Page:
If you’ve been following the hemp scene in Washington state, you know it’s been a bit of a roller coaster. The latest “drop” comes in the form of an August 1 memo from the Washington State Department of Agriculture (“WSDA”) titled Restrictions on the use of hemp CBD as a food ingredient. According to the memo, Washington is following the lead of many other states, most notably California,  in prohibiting the use of hemp-derived CBD (“Hemp-CBD”) in foods and beverages.

Washington is essentially implementing the Food and Drug Administration’s (“FDA”) policy on Hemp-CBD as a food ingredient. Last year, the FDA approved the drug Epidiolex. Epidiolex contains CBD. The Food, Drug and Cosmetics Act (“FDCA”) and FDA regulations generally prohibit an article that is approved or investigated as a drug from being an ingredient in food or dietary supplements, unless that article was marketed as a food or dietary supplement prior to being investigated as a drug. The FDA has concluded that Hemp-CBD was not marketed as a food or dietary supplement before the investigation of Epidiolex and therefore the FDA’s position is that Hemp-CBD cannot be added to food or dietary supplements.

According to the WSDA, Hemp-CBD is not approved as a food ingredient. Note that the WSDA’s memo does not apply to Washington’s regulated marijuana market. Licensed retailers are still free to sell CBD-infused edibles derived from marijuana, so long as those products were manufactured by a licensed processor. Washington processors are allowed to add Hemp-CBD to marijuana products so consumers, over the age of twenty-one, can still access Hemp-CBD by going to marijuana retailers. Additionally, the WSDA has stated that some parts of the hemp plant, specifically hulled hemp seeds, hemp seed protein powder and hemp seed oil are allowed for use in food. Why? Because the FDA has determined that these components are Generally Recognized as Safe (“GRAS”) for use in food. Notwithstanding these marijuana-food products containing CBD and food items containing these GRAS components, the WSDA is prohibiting all hemp in food:

Other parts of the hemp plant, including CBD, cannot be used as a food ingredient under a Washington State Food Processor License. Foods containing unapproved parts of the hemp plant may not be distributed in Washington State under a Washington State Food Storage Warehouse License.

This development from the WSDA was somewhat unexpected in light of Senate Bill 5276, which went into effect in April and overhauled Washington’s hemp program in light of the 2018 Farm Bill.  Section 4 of SB 5276 provides:

“[t]he whole hemp plant may be used as food. The [WSDA] shall regulate the processing of hemp for food products, that are allowable under federal law, [and] may adopt rules as necessary to properly regulate the processing of hemp for food products including, but not limited to, establishing standards for creating hemp extracts used for food.”

In addition, SB 5276 Section 14 struck RCW 15.120.020’s language which previously prohibited processing hemp, except for hemp seeds, into any consumable good.  This is not to say that the WSDA doesn’t have authority to follow the FDA’s position on hemp, it just seemed as if the legislature had set the WSDA up to allow for Hemp-CBD in a whole host of products, including food.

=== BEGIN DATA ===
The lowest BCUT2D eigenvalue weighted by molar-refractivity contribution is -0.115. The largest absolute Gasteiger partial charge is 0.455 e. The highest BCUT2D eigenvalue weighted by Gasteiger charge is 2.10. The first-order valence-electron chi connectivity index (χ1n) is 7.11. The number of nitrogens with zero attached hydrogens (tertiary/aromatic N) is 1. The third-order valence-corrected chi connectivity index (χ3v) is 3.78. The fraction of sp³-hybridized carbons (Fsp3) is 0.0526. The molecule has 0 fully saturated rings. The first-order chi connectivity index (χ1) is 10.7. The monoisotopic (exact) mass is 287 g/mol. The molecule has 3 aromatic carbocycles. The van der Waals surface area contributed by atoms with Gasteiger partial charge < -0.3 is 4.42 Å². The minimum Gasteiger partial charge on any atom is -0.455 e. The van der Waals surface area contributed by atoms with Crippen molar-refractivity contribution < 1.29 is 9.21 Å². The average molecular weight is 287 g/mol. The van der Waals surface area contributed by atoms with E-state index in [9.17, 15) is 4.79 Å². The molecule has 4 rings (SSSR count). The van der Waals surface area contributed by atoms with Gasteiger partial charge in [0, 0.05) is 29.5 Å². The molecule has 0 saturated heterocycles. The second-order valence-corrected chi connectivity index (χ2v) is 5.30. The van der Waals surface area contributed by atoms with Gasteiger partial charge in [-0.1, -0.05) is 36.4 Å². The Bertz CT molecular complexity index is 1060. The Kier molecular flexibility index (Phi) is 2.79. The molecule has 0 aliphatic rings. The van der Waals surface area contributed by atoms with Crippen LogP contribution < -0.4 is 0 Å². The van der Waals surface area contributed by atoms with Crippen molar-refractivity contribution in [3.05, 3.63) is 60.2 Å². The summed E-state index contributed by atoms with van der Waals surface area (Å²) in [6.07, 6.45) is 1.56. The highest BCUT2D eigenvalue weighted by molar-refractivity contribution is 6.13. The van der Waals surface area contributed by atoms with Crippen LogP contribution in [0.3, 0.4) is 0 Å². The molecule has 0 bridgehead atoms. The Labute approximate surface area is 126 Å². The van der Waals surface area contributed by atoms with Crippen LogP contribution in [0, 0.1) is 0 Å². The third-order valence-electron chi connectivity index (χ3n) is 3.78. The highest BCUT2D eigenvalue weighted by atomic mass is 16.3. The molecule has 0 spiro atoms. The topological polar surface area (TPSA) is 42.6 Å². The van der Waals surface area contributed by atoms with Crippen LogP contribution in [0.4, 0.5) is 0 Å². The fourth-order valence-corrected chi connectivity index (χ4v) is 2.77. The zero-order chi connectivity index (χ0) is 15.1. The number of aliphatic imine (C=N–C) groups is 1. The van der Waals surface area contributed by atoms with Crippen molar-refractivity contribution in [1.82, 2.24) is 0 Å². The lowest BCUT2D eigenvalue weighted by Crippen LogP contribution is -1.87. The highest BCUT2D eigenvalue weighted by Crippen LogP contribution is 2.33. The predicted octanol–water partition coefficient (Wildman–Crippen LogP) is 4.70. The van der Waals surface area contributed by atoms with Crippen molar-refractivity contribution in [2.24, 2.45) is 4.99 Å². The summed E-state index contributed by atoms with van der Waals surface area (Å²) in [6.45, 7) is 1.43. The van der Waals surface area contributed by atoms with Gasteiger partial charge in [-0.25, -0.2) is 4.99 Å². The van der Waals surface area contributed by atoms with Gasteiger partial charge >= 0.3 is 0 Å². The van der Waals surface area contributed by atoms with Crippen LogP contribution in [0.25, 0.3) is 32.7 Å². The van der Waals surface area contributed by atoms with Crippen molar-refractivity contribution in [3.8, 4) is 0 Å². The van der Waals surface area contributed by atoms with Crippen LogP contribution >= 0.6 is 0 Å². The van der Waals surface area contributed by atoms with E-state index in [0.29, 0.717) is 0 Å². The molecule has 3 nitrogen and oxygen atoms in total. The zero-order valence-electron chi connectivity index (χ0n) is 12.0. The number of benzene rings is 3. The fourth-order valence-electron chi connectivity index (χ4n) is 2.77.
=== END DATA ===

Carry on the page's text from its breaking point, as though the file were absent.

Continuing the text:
In terms of enforcement, it does appear that the WSDA is going to ramp out any aggressive efforts against Hemp-CBD right away:

Recognizing that these recent changes in law may have caused some confusion in the manufactured-food industry, WSDA has been reaching out to the industry so they can take appropriate actions, such as removing CBD ingredients from their products or discontinuing distribution of CBD-containing food products in the state. WSDA is committed to working with our food industry partners during this transition.

Steve Fuller, director of the WSDA’s Food Safety and Consumer Services division told Ben Adlin of Leafly that he prefers to focus enforcement efforts on “outreach and education,” optimistically stating that “[a]s processors and distributors learn that this is not legal either federally or within the state, most of them will do the right thing and figure out a way to come into compliance around that.”
If the outreach and education method doesn’t work, we expect to see WSDA partnering with cities and counties to seize Hemp-CBD food products and potentially even shut down non-compliant businesses. It’s worth noting that King County’s Food Protection Program weighed in on Hemp-CBD in food on August 30:

Recently there has been interest from food establishment operators in selling food and beverage products with industrial hemp and its derivatives such as cannabidiol, more commonly known as CBD. Federal and State laws do not permit the manufacture and retail sales of CBD as a food ingredient in foods and beverages for sale in retail food establishments.

Therefore, in King County, the addition of CBD to food and beverages is prohibited until further guidance and approval by the U.S. Food and Drug Administration, Washington State Department of Agriculture, and Washington Department of Health.

This means that operators may not add CBD to food or beverages, nor may they obtain products containing CBD for resale in any retail food establishment in King County, including restaurants, coffee shops, cafeterias, grocery stores, or at temporary food events and farmers markets.

So what is the big takeaway here? If you are operating in Washington State, steer clear of Hemp-CBD in foods for now. If the FDA changes its tune, the WSDA will likely follow suit but until then, selling Hemp-CBD food in the Evergreen State is risky.

Finally, if you want some additional information on Hemp-CBD in Washington, check out the September 3 episode of KUOW’s The Record where I spoke to host Bill Radke about whether CBD bars are legal in Washington State.

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